top of page

Interview with Lowenna (part 4)

Hi, Lowenna. Thank you for showing me the shrine last time. What an incredible place. I was speechless and that hardly ever happens to me! What a beautiful place to call your home. We’re back in the kitchen now. This time, I wanted to ask you about the Goddess. Can you tell me a bit more about Her?

As we saw last time, in the shrine, the Goddess is depicted in many different aspects, representing the different stages of life and the roles which women perform. In Jennston, the Goddess is represented by a sculpture of the snow hawk which is said to carry Her messages on its sacred white wings. In Farrowton, there is a statue of the Goddess as a young woman, smiling, barefoot, simply dressed. She carries a large jug, showing her generous and bountiful nature. On the wall of the temple in Farrowton is a mural showing the Goddess’ connection to nature. She is standing with vines wrapped around her arms and tall grasses and wildflowers twining around her legs. She also has huge, feathered white wings, Her sacred mark.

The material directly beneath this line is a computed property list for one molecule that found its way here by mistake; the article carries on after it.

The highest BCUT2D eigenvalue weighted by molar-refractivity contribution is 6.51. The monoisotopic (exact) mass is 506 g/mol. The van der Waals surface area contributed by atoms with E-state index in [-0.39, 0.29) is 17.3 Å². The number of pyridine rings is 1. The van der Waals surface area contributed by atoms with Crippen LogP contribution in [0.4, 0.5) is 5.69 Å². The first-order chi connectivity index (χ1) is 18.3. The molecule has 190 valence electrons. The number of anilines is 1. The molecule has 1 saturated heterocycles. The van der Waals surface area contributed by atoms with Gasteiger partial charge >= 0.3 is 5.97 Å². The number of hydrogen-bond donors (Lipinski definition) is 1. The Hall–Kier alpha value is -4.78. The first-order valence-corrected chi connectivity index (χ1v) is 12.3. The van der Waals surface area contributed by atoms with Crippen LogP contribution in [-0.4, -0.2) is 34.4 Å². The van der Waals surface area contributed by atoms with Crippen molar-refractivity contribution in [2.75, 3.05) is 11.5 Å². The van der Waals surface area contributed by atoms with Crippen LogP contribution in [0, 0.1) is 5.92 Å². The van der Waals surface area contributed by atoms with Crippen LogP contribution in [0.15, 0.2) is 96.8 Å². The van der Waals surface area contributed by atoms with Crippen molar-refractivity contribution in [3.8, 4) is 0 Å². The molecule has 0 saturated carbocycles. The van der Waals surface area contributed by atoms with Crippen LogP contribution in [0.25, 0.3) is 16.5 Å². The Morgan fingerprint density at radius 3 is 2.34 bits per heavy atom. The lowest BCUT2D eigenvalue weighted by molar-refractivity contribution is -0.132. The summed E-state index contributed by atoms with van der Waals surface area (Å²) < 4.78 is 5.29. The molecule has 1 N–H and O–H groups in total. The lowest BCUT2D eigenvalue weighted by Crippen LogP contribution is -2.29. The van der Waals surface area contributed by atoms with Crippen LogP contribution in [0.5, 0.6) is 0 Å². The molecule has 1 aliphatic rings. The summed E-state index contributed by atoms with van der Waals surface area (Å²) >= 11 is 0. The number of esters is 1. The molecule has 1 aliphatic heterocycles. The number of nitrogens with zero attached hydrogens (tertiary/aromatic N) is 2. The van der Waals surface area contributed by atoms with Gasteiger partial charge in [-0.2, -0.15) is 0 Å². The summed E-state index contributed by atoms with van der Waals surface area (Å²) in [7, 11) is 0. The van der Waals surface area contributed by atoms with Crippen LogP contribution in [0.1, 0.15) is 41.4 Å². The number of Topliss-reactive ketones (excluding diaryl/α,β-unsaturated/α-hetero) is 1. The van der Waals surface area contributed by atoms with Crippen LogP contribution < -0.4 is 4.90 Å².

She sounds lovely, kind and compassionate. I can see how that fits with the healer part of the temple.

Yes, and also on a spiritual level. The Goddess Ethra is the spirit of this world. When we are born, a part of Her spirit is born with us and when we die, that part of us is returned to the world’s spirit. Everyone is connected through the part of us that is Ethra’s. It also means that through our actions, Ethra grows and changes. What we do throughout our lives, and particularly the manner in which we die, is carried back to Ethra, affecting the whole world.

So, our actions have consequences?

Of course. That’s always true but on a whole other level when you consider that we are going to return to the Goddess, that what we do has consequences for Her, for the world and for everyone else, connected as we are through the Goddess.

Wow, that’s quite a concept. Let’s leave it there for today. I have a lot to go away and consider.

bottom of page